Diversity and Openness to new Ideas - Numerous research articles demonstrate that communities that are open to diverse populations and welcoming to new residents have a stronger entrepreneurial sector. A quick look at Census reports for show that the vast majority of rural America’s rural counties lack diversity. Immigrants from other parts of our country or other countries bring new ideas with them. Furthermore many rural communities are losing population, especially millennials – ages 18-34 –, due to shrinking employment opportunities. Fifty four percent of the nation’s millennials want to, or have already started a business. NPR Morning Edition on December 14, 2012 titled “Farewell, Bosses: A wave of Young Entrepreneurs” features two millennials that have started their own businesses. Is your community open and welcoming to immigrants? How might organizations and businesses in your community work together to embrace immigrant entrepreneurs and millennials looking for a place to start new businesses?
Access to Capital - There is limited access to capital for start-up businesses, even small micro-loans, in today’s economy. This is especially true in rural communities. An Internet search for “Rural Micro Loan Programs” finds a number of micro-loan programs available to rural entrepreneurs. Some of these funds are supported by USDA or EDA (Economic Development Administration) and administered by regional or county economic development organizations. Others are supported by foundations, such as the Utopia Foundation’s micro-lending program in Leelanau County, Michigan to support agrogoods based business ventures. North Carolina Rural Economic Development Center’s Small Business Credit Initiative helps make capital available for business start-ups and expansions. What programs are available to start-ups in your community? Are entrepreneurs encouraged to use these programs? Is assistance available to help entrepreneurs secure microloans?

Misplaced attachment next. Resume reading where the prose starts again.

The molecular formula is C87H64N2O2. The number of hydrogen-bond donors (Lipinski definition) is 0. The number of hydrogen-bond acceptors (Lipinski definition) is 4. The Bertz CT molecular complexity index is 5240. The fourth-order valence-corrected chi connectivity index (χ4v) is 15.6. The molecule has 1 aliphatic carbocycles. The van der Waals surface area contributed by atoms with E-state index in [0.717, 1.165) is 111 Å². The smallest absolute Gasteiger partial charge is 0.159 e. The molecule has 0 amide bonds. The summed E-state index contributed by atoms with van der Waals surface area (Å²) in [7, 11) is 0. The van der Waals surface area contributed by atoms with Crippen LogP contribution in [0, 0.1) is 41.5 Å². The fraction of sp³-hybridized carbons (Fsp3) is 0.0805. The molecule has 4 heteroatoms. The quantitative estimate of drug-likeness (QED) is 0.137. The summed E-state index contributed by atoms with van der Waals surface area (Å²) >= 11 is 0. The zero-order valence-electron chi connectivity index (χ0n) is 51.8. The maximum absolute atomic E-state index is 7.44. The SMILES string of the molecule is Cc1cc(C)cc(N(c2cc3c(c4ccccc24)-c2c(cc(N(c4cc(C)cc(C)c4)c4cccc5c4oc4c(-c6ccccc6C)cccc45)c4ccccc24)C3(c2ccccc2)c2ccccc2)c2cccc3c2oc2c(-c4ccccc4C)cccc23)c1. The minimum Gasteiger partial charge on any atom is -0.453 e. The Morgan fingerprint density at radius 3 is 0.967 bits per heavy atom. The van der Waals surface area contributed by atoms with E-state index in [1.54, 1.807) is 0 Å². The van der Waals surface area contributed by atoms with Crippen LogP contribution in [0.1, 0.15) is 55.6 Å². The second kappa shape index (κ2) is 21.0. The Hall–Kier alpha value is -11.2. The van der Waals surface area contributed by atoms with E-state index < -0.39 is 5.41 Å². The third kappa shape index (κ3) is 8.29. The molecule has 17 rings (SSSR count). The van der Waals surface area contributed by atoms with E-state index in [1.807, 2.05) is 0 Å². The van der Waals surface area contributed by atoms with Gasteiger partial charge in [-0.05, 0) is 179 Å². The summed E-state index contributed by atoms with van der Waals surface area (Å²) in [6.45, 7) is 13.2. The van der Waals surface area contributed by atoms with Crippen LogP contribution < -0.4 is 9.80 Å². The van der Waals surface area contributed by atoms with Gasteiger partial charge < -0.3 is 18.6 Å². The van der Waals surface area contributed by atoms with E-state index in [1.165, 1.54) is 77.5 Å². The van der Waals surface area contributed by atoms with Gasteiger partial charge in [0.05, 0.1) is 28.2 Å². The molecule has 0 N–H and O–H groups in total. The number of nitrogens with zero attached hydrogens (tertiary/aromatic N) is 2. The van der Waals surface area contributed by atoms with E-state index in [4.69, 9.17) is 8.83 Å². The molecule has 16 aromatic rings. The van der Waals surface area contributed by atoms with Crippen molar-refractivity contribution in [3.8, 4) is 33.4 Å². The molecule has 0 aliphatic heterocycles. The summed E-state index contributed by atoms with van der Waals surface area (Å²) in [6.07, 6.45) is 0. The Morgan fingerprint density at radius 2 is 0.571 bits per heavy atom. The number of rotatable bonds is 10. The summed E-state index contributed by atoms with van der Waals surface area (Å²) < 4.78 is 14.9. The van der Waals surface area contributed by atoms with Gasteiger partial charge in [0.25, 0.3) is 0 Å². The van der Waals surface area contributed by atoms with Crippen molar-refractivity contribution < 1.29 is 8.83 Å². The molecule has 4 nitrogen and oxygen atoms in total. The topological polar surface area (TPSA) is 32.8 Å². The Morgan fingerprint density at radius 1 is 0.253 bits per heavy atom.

Historical Dependence on One Industry or Industry Sector - Historically many rural communities have been dependent on one large industry or one industry sector. In many communities this has resulted in a culture where institutional leaders and residents are adverse to change and risk. Entrepreneurs find little support in communities where the local power structure in and unwilling or unable to meaningfully undertake projects or initiatives that use their existing assets to diversify their economy.
Rural entrepreneurs and leaders can work together to overcome or mitigate some of these challenges over time.
For more information contact Bill Shuffstall, Sr. Extension Educator – email@example.com